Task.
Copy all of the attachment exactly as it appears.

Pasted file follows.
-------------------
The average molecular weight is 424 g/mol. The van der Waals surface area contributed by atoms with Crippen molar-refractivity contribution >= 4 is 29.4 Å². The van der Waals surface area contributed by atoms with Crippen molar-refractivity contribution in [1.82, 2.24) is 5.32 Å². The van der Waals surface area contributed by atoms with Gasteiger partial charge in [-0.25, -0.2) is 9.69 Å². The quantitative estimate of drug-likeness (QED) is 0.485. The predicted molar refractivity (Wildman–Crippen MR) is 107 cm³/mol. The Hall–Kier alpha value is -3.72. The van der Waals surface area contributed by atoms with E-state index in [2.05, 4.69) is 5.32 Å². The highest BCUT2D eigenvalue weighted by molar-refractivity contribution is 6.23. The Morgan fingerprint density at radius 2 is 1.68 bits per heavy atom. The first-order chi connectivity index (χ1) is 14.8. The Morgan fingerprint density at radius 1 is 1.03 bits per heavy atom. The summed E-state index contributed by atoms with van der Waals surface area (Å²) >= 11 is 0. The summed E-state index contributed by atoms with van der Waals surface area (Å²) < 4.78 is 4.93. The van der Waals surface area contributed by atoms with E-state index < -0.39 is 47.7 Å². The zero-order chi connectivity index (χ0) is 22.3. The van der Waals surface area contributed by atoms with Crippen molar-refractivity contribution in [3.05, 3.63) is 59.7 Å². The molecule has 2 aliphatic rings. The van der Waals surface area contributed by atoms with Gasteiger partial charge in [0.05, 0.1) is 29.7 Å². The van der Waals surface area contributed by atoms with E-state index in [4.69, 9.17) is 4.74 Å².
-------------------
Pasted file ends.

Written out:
The average molecular weight is 424 g/mol. The van der Waals surface area contributed by atoms with Crippen molar-refractivity contribution >= 4 is 29.4 Å². The van der Waals surface area contributed by atoms with Crippen molar-refractivity contribution in [1.82, 2.24) is 5.32 Å². The van der Waals surface area contributed by atoms with Gasteiger partial charge in [-0.25, -0.2) is 9.69 Å². The quantitative estimate of drug-likeness (QED) is 0.485. The predicted molar refractivity (Wildman–Crippen MR) is 107 cm³/mol. The Hall–Kier alpha value is -3.72. The van der Waals surface area contributed by atoms with E-state index in [2.05, 4.69) is 5.32 Å². The highest BCUT2D eigenvalue weighted by molar-refractivity contribution is 6.23. The Morgan fingerprint density at radius 2 is 1.68 bits per heavy atom. The first-order chi connectivity index (χ1) is 14.8. The Morgan fingerprint density at radius 1 is 1.03 bits per heavy atom. The summed E-state index contributed by atoms with van der Waals surface area (Å²) >= 11 is 0. The summed E-state index contributed by atoms with van der Waals surface area (Å²) < 4.78 is 4.93. The van der Waals surface area contributed by atoms with E-state index < -0.39 is 47.7 Å². The zero-order chi connectivity index (χ0) is 22.3. The van der Waals surface area contributed by atoms with Crippen molar-refractivity contribution in [3.05, 3.63) is 59.7 Å². The molecule has 2 aliphatic rings. The van der Waals surface area contributed by atoms with Gasteiger partial charge in [0.05, 0.1) is 29.7 Å². The van der Waals surface area contributed by atoms with E-state index in [4.69, 9.17) is 4.74 Å².